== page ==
Posted on 20 Comments

My Top Video Tips

In this video I share several of my top tips for improving the quality of your video, without getting better equipment.

These are fundamental techniques that people have been using for decades.

Watch the video below…

I hope these tips are helpful to you!

20 thoughts on “My Top Video Tips

  1. Thank you for the video about tips. I have three comments:

    1) The first example adds music in shoot B. A better comparison would have been achieved if music had not been added.

    2) I think jump cuts should be called “junk cuts”. They’re horrible, almost always, because they destroy continuity.

    3) I wish that the editors who make trailers would follow your advice to avoid transitions. It seems that trailer using dissolve to black are nearly 50% black.

    1. Thanks for the comment, John!

      Yes, the music is another difference. I couldn’t resist using it for that example. :) Hopefully the other differences were significant enough for the comparison.

      Regarding jump cuts. Lots of folks don’t like jump cuts either. You’re definitely not alone. In the past I didn’t love them, but they’ve really grown on me.

      YouTube is so full of them, I think the current generation is quite accustomed to them. And there’s no arguing with their efficiency. All the “talking head” videos on YouTube are sped up significantly because they use jump cuts.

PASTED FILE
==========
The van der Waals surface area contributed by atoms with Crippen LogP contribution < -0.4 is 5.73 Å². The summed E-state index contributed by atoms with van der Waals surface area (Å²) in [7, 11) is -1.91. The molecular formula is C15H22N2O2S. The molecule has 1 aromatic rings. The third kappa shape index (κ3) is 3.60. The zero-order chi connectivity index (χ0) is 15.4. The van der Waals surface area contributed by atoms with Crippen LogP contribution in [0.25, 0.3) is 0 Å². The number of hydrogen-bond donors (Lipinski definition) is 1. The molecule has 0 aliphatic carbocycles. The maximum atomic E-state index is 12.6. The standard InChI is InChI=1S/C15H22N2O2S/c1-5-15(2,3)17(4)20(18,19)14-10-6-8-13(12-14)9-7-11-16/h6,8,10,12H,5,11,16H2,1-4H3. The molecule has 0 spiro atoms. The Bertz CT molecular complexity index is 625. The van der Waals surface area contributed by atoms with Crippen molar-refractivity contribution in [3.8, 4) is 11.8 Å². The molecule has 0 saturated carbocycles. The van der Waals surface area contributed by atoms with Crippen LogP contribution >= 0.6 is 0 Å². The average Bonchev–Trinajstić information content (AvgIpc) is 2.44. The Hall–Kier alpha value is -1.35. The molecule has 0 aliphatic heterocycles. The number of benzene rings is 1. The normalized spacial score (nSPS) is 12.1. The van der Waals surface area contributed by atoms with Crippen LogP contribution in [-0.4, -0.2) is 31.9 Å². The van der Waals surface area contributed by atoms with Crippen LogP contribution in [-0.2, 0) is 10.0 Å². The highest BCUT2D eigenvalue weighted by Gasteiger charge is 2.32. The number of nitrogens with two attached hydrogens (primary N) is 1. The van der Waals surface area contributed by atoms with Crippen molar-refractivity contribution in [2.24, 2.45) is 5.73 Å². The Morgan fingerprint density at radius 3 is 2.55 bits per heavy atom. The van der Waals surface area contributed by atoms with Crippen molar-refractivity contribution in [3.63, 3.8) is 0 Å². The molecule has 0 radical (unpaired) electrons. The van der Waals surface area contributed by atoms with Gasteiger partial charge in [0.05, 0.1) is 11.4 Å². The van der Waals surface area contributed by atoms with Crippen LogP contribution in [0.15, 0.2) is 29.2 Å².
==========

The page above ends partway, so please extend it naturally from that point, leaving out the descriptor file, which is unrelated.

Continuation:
Anyway, thanks for sharing your thoughts!

      1. Jump cuts are more important today. The lack of attention span of the younger youtube viewer makes it so.

      2. I think that one of the first mainstream movies to creatively use jump cuts is A HARD DAYS NIGHT. That film broke a lot of rules, but it shows creative use of a style that influenced music video – which the film was in its own way – and eventually – YouTube. But, like any technique, too much, too poorly used: boring.

        1. Great points, Barry. :)

    2. John,

      I agree about the tendency to depend on transitions. I edited a 1 hour documentary for a producer-director friend of mine who insisted on cuts only thoughout the whole project. I was skeptical at first, but learned quickly that by controlling the duration of a shot, the viewer was ready for the scene to move on and a cut was welcome. However, I was able to insert one dramatic dissolve about 50 minutes in to introduce the “last act”, dissolving from a birthday party dinner scene inside the sailboat, to a gorgeous sunrise long shot of the boat, sails full, the next morning. OK change of time and location merited the dissolve. I won that one, but learned a great lesson about the power of simple cuts.

  2. Regarding thinking as photos with movement — so true. Let the subject provide the action, not the camera. So many amateurs feel they HAVE to pan or tilt or zoom instead of allowing the subject matter provided the movement, even if minimal. Just watch CBS SUNDAY MORNING nature shots of a close up of bugs moving, wildflowers shifting in the wind, cows grazing, or a creek flowing. All these shot with a stable camera.

    1. Great point, and excellent examples! :)